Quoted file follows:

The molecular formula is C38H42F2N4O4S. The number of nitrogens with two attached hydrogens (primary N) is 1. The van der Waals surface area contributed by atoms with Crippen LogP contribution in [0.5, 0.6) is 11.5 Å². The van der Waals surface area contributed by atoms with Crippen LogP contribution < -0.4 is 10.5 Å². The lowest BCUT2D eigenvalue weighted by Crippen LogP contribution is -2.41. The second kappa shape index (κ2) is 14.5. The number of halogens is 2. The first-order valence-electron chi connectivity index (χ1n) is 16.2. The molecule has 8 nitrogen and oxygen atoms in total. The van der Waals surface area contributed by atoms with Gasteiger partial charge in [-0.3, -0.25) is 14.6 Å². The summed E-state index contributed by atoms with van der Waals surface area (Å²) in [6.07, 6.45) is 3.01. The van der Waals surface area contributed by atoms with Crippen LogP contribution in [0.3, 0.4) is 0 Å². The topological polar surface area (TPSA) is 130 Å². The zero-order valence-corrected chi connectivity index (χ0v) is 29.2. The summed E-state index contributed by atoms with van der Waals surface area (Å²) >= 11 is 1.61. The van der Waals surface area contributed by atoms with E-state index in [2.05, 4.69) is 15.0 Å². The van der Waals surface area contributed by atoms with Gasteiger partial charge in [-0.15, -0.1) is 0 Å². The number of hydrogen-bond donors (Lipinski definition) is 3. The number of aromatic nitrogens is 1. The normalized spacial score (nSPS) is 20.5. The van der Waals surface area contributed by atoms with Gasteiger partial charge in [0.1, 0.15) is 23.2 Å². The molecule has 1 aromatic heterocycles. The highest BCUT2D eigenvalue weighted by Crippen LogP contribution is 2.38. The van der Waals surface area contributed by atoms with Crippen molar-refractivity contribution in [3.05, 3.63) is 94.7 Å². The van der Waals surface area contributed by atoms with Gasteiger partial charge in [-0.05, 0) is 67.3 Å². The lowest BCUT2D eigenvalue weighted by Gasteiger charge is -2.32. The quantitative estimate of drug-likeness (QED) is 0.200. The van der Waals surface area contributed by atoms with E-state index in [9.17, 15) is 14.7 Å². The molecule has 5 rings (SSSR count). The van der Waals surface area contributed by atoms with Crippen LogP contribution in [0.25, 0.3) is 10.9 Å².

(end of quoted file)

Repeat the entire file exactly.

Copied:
The molecular formula is C38H42F2N4O4S. The number of nitrogens with two attached hydrogens (primary N) is 1. The van der Waals surface area contributed by atoms with Crippen LogP contribution in [0.5, 0.6) is 11.5 Å². The van der Waals surface area contributed by atoms with Crippen LogP contribution < -0.4 is 10.5 Å². The lowest BCUT2D eigenvalue weighted by Crippen LogP contribution is -2.41. The second kappa shape index (κ2) is 14.5. The number of halogens is 2. The first-order valence-electron chi connectivity index (χ1n) is 16.2. The molecule has 8 nitrogen and oxygen atoms in total. The van der Waals surface area contributed by atoms with Gasteiger partial charge in [-0.3, -0.25) is 14.6 Å². The summed E-state index contributed by atoms with van der Waals surface area (Å²) in [6.07, 6.45) is 3.01. The van der Waals surface area contributed by atoms with Crippen LogP contribution in [0.3, 0.4) is 0 Å². The topological polar surface area (TPSA) is 130 Å². The zero-order valence-corrected chi connectivity index (χ0v) is 29.2. The summed E-state index contributed by atoms with van der Waals surface area (Å²) >= 11 is 1.61. The van der Waals surface area contributed by atoms with E-state index in [2.05, 4.69) is 15.0 Å². The van der Waals surface area contributed by atoms with Gasteiger partial charge in [-0.15, -0.1) is 0 Å². The number of hydrogen-bond donors (Lipinski definition) is 3. The number of aromatic nitrogens is 1. The normalized spacial score (nSPS) is 20.5. The van der Waals surface area contributed by atoms with Gasteiger partial charge in [0.1, 0.15) is 23.2 Å². The molecule has 1 aromatic heterocycles. The highest BCUT2D eigenvalue weighted by Crippen LogP contribution is 2.38. The van der Waals surface area contributed by atoms with Crippen molar-refractivity contribution in [3.05, 3.63) is 94.7 Å². The van der Waals surface area contributed by atoms with Gasteiger partial charge in [-0.05, 0) is 67.3 Å². The lowest BCUT2D eigenvalue weighted by Gasteiger charge is -2.32. The quantitative estimate of drug-likeness (QED) is 0.200. The van der Waals surface area contributed by atoms with E-state index in [9.17, 15) is 14.7 Å². The molecule has 5 rings (SSSR count). The van der Waals surface area contributed by atoms with Crippen LogP contribution in [0.25, 0.3) is 10.9 Å².